In the introduction to Song of Solomon, Toni Morrison writes about the death of her father and the inspiration for the novel. She found herself talking to him and wondering what the men he had known were really like. For the first time, with Song of Solomon, Morrison writes from her male characters’ perspective, and these male characters are focused on flight, on some journey of their own, a pursuit after something that might bring them happiness.
Macon Dead is a prosperous businessman in the black community of South Detroit. His main concern is making money and expanding his business (property ownership and rental), and he is good at it. He is also feared and revered by the community and by his family. Macon treats his wife Ruth like dirt and ignores his daughters Corinthians and Magdalena called Lena, who are 12-13 years older than his son Macon (aka Milkman), but he eventually brings Milkman into his business at least in part as a way to keep Milkman away from the bad influences of his mother and his aunt Pilate.
Milkman has been adored by his mother and it is because of this that he has his nickname. When bullied at school, an older boy known as Guitar took Milkman’s side and befriended him. Guitar and Milkman remain lifelong friends, and Guitar stays focused on justice and fairness in ways that will disturb and alarm Milkman. Guitar is responsible for introducing Milkman to Macon’s sister Pilate, who seems to be the opposite of her brother. Where he is rich with a fine home and car, she is poor and lives in a shack. Where he is involved in legitimate business, she brews wine and spirits illicitly and lives hand to mouth. But Pilate seems at peace with her life, while Macon is often angry and dissatisfied. Macon despises his sister and refers to her as a snake, forbidding Milkman to see her, but this is to no avail. Not only does Milkman continue to visit Pilate’s place, he also, as he grows older, becomes sexually involved with Pilate’s granddaughter Hagar.
Milkman has a pretty good life by outward appearances. He and his father have wealth and can get anything they want, but each man is dissatisfied. Macon is always looking for more to acquire and continues to loathe his wife. When he explains to Milkman the reasons for his disgust with Ruth, Milkman is shaken. He will later learn his mother’s side of the story, but Milkman’s desire to get away from it all, to leave his family and community, takes hold. His friendship with Guitar becomes strained when Milkman learns about a secret society that Guitar is involved in. Milkman expresses his disapproval and skepticism about it, and he can feel Guitar’s disdain for Milkman’s life of privilege and whining. Milkman’s desire to flee increases as his relationship with Hagar deteriorates, and after hearing from his father the story of Macon and Pilate’s childhood and his father’s reason for hating Pilate, Milkman resolves to go to their childhood home in Pennsylvania on a quest.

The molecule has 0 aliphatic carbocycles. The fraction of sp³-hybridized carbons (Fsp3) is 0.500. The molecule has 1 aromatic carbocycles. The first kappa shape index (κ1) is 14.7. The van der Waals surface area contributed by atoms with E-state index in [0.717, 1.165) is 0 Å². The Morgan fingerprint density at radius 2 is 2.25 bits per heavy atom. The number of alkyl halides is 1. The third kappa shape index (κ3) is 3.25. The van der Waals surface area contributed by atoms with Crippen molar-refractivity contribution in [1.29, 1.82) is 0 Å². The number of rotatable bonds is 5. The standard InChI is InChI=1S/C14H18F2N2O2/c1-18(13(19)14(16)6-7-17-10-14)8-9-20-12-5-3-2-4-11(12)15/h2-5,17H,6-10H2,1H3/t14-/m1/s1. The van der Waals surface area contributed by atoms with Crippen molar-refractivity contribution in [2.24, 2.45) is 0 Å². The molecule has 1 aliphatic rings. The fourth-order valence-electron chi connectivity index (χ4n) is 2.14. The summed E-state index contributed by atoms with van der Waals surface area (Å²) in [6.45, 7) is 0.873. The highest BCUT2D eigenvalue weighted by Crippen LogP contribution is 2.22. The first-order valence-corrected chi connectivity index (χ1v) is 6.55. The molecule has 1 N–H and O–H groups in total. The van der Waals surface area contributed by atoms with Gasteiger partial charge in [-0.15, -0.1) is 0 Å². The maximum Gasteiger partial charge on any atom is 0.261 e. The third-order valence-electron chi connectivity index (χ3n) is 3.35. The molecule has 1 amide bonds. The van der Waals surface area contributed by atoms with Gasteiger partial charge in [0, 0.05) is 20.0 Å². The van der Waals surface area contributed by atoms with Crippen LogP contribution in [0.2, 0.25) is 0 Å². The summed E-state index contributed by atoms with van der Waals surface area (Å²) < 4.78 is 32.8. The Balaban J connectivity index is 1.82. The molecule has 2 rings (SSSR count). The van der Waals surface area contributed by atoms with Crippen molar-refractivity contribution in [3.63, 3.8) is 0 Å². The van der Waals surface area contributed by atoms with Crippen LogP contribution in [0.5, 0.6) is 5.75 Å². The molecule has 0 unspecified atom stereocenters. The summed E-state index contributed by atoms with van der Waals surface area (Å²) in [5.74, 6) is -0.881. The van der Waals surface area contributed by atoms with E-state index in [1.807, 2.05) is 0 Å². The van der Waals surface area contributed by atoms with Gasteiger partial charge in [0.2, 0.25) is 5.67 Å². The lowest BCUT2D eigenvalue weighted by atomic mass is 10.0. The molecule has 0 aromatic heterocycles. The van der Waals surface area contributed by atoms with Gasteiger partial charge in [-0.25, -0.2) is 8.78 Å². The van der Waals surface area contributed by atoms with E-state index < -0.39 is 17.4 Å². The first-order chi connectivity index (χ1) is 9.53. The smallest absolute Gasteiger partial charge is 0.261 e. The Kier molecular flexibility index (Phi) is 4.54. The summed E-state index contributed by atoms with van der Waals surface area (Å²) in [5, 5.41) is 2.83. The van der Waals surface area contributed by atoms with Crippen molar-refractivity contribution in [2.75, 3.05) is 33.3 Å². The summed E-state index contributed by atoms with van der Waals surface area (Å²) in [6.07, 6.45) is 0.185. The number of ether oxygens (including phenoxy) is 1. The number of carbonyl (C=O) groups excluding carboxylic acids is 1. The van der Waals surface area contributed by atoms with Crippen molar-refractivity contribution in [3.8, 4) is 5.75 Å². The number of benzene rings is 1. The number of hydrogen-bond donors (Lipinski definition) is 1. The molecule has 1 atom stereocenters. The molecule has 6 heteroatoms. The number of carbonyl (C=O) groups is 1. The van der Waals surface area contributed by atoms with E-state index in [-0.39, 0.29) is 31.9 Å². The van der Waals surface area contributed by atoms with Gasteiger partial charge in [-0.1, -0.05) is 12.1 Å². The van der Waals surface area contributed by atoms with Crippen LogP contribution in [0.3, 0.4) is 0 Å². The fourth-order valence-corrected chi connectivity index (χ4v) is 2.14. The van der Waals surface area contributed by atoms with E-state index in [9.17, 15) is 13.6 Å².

While on this journey through Pennsylvania and Virginia, Milkman learns more of his family history, truths that even Macon and Pilate do not know, and in the process, Milkman engages in some self-reflection and self-realization. He begins to try to put himself in others’ shoes, particularly the shoes of the women in his life. Back in the introduction, Morrison notes that the flights that male characters make are ambiguous and disturbing, that there are consequences for those left behind which the men do not seem to consider. With the exception of Pilate, the female characters in this novel do not get to escape, to take flight; rather, they are left to deal with the consequences of those who do. Corinthians has been to college and tries to secretly flee her everyday life for something more satisfying for her but is thwarted. Pilate did live and travel independently not so much by choice as by necessity. Women like Ruth and Pilate, whose younger lives were lived very much in relationship to a man who left, find ways to make up for that lost loving relationship. For other women in the story, that loss is too great to manage.
Song of Solomon is a brilliant novel, widely recognized as one of the greats of modern literature. I feel that I have only skimmed its surface with this review. So much more could be written (or discussed in a class or group) about these relationships, as well as about race and injustice/the pursuit of justice in the US. Guitar is a character worthy of in-depth discussion. I think dissertations could be (probably have been) written on each character in this novel. Morrison’s ability to create these intersecting plots that cover generations, these characters who are complex and disturbing and tragic, and to write in vivid, direct prose is nothing short of genius. I have read that she is an admirer of the great Russian novelists like Tolstoy and Dostoevsky. Morrison deserves a place alongside them as master novelist